Evaluation of the false recent classification rates of multiassay algorithms in estimating HIV type 1 subtype C incidence
AIDS Research and Human Retroviruses
Botswana-Harvard AIDS Institute Partnership, Gaborone, Botswana; Division of Medical Virology, University of Stellenbosch, Stellenbosch, South Africa; Washington State University College of Veterinary Medicine, Pullman, WA, United States; Department of Biostatistics, Harvard School of Public Health, Boston, MA, United States; Division of Sleep Medicine, Brigham and Women's Hospital, Boston, MA, United States; Department of Immunology and Infectious Diseases, Botswana-Harvard School of Public Health AIDS Initiative, Harvard School of Public Health, FXB 402, 651 Huntington Avenue, Boston, MA 02115, United States; National Health Laboratory and Botswana-Harvard HIV Reference Laboratory, Gaborone, Botswana; National Health Laboratory Service, Cape Town, South Africa; R. Stempel College of Public Health and Social Work, Florida International University, University Park, Miami, FL, United States
Laboratory cross-sectional assays are useful for the estimation of HIV incidence, but are known to misclassify individuals with long-standing infection as recently infected. The false recent rate (FRR) varies widely across geographic areas; therefore, accurate estimates of HIV incidence require a locally defined FRR. We determined FRR for Botswana, where HIV-1 subtype C infection is predominant, using the BED capture enzyme immunoassay (BED), a Bio-Rad Avidity Index (BAI) assay (a modification of the Bio-Rad HIV1/2+O EIA), and two multiassay algorithms (MAA) that included clinical data. To estimate FRR, stored blood samples from 512 antiretroviral (ARV)-naive HIV-1 subtype C-infected individuals from a prospective cohort in Botswana were tested at 18-24 months postenrollment. The following FRR mean (95% CI) values were obtained: BED 6.05% (4.15-8.48), BAI 5.57% (3.70-8.0), BED-BAI 2.25% (1.13-4.0), and a combination of BED-BAI with CD4 (>200) and viral load (>400) threshold 1.43% (0.58-2.93). The interassay agreement between BED and BAI was 92.8% (95% CI, 90.1-94.5) for recent/long-term classification. Misclassification was associated with viral suppression for BED [adjusted OR (aOR) 10.31; p=0.008], BAI [aOR 9.72; p=0.019], and MAA1 [aOR 16.6; p=0.006]. Employing MAA can reduce FRR to <2%. A local FRR can improve cross-sectional HIV incidence estimates. © 2014, Mary Ann Liebert, Inc.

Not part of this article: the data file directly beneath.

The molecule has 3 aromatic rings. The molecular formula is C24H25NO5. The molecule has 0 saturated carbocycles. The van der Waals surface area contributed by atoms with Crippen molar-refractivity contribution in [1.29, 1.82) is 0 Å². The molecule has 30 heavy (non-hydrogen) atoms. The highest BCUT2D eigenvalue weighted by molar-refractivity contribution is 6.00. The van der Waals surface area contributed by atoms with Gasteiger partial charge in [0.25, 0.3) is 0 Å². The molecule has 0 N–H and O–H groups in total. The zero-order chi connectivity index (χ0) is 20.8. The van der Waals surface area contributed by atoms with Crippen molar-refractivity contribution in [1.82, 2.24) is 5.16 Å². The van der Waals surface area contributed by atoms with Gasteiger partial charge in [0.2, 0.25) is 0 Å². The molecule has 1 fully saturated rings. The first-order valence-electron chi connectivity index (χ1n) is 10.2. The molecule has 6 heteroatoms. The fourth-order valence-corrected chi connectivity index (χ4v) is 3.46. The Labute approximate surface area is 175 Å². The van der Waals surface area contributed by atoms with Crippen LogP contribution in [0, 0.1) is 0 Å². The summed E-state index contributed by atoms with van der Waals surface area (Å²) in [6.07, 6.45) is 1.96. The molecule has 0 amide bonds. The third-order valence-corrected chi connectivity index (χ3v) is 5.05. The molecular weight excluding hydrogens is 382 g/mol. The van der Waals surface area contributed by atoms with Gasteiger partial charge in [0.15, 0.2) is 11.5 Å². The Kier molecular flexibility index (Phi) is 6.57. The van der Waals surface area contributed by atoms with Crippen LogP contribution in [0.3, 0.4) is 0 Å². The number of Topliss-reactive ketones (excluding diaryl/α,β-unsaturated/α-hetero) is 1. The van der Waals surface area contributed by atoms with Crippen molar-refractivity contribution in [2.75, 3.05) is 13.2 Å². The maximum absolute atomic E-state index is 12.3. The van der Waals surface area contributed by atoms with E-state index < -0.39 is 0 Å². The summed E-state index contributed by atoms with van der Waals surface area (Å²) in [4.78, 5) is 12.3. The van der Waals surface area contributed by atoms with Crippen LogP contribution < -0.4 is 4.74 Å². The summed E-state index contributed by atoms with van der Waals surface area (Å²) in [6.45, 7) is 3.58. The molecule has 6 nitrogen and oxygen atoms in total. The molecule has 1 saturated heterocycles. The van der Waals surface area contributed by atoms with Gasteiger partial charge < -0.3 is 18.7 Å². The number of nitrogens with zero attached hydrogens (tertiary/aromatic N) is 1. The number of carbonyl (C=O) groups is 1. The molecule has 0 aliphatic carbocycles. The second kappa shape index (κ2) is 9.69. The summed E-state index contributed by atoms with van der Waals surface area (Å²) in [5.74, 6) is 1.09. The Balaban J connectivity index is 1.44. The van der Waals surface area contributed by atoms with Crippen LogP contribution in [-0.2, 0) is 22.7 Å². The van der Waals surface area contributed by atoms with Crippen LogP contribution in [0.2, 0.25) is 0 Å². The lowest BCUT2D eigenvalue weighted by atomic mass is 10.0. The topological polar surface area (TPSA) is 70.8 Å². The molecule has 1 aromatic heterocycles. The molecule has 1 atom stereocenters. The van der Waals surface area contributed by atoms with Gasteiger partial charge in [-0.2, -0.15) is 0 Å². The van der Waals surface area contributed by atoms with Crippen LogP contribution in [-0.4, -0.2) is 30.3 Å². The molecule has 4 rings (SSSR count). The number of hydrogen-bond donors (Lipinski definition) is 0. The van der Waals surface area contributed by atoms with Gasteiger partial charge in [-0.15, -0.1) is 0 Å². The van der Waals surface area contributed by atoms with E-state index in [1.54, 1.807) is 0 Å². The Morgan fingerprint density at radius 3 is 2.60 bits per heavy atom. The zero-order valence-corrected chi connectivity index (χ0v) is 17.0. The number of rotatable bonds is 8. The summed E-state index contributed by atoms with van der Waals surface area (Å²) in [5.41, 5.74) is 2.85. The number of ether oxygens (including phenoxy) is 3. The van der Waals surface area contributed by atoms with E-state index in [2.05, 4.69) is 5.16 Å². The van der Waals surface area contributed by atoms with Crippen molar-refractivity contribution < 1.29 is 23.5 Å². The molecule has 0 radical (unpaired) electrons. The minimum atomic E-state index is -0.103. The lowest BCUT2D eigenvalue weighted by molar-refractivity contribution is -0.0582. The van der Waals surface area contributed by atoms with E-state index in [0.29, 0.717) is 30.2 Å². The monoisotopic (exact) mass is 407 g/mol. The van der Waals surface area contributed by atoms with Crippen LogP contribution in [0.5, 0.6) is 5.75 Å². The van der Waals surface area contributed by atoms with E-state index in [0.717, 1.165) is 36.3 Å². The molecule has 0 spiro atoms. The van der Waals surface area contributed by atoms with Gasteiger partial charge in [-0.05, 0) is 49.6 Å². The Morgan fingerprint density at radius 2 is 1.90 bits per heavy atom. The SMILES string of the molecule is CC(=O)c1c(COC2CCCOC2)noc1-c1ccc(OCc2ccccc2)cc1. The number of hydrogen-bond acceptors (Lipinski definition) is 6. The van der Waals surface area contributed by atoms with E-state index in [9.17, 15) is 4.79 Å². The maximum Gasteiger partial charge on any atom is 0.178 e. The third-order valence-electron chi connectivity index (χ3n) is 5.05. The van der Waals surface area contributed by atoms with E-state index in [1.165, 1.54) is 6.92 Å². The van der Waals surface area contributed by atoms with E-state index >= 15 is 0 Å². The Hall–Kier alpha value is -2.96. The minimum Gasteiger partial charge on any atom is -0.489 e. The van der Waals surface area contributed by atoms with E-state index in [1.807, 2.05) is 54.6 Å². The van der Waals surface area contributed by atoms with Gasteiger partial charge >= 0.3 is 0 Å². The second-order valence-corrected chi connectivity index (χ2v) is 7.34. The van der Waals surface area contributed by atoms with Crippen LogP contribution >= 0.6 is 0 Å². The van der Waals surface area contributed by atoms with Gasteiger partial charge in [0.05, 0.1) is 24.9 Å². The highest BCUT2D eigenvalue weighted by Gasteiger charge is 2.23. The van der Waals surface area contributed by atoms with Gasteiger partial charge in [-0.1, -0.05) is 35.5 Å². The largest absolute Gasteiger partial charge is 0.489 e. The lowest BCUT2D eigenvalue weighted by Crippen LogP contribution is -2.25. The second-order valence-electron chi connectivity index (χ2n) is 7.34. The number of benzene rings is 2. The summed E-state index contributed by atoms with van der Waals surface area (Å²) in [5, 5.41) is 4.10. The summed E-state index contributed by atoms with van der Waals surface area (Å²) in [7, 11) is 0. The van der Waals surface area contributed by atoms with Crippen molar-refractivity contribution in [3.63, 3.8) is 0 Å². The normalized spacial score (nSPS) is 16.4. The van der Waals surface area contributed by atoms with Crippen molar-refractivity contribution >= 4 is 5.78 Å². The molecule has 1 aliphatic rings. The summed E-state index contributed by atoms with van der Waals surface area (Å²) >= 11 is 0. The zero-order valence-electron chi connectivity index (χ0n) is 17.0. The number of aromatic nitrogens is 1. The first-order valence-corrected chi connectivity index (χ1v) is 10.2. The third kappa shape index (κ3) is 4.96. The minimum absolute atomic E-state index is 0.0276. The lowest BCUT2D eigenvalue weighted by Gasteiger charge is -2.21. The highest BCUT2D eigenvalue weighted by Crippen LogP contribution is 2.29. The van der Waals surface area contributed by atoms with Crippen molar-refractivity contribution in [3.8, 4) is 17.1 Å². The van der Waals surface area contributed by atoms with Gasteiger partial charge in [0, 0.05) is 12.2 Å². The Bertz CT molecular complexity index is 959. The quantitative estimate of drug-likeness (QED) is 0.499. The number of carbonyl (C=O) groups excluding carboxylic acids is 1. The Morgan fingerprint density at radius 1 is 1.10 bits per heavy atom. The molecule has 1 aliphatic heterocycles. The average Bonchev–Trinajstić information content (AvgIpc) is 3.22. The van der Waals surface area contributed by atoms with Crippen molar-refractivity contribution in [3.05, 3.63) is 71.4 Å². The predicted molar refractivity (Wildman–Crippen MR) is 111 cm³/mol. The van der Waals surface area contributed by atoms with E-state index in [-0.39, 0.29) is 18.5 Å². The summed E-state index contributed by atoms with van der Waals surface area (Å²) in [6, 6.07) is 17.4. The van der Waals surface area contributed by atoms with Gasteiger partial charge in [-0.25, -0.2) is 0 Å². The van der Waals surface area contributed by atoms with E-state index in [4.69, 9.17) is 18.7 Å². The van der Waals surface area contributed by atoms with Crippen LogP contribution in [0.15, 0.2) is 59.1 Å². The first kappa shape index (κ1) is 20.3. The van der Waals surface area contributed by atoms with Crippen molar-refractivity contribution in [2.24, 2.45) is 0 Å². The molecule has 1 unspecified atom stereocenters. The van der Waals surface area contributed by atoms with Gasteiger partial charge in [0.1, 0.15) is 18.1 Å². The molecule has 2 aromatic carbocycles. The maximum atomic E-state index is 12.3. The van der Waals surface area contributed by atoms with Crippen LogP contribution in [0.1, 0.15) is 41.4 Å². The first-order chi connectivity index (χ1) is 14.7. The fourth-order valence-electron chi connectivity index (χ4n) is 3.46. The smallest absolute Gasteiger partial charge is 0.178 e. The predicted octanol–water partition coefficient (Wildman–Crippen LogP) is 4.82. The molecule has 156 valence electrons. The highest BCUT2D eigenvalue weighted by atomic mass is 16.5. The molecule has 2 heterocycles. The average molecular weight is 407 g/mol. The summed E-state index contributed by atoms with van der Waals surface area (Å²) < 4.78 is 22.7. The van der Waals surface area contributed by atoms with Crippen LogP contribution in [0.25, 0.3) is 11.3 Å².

adult; age; article; Botswana; CD4 lymphocyte count; classification algorithm; cohort analysis; enzyme immunoassay; female; follow up; gender; human; Human immunodeficiency virus 1 (strain C); Human immunodeficiency virus 1 infection; Human immunodeficiency virus infected patient; major clinical study; male; middle aged; opportunistic infection; priority journal; virus load; young adult; algorithm; blood; classification; geography; HIV Infections; HIV Seropositivity; Human immunodeficiency virus 1; incidence; pregnancy; prospective study; Human immunodeficiency virus antibody; Adult; Algorithms; Botswana; CD4 Lymphocyte Count; Female; Geography; HIV Antibodies; HIV Infections; HIV Seropositivity; HIV-1; Humans; Immunoenzyme Techniques; Incidence; Male; Pregnancy; Prospective Studies; Viral Load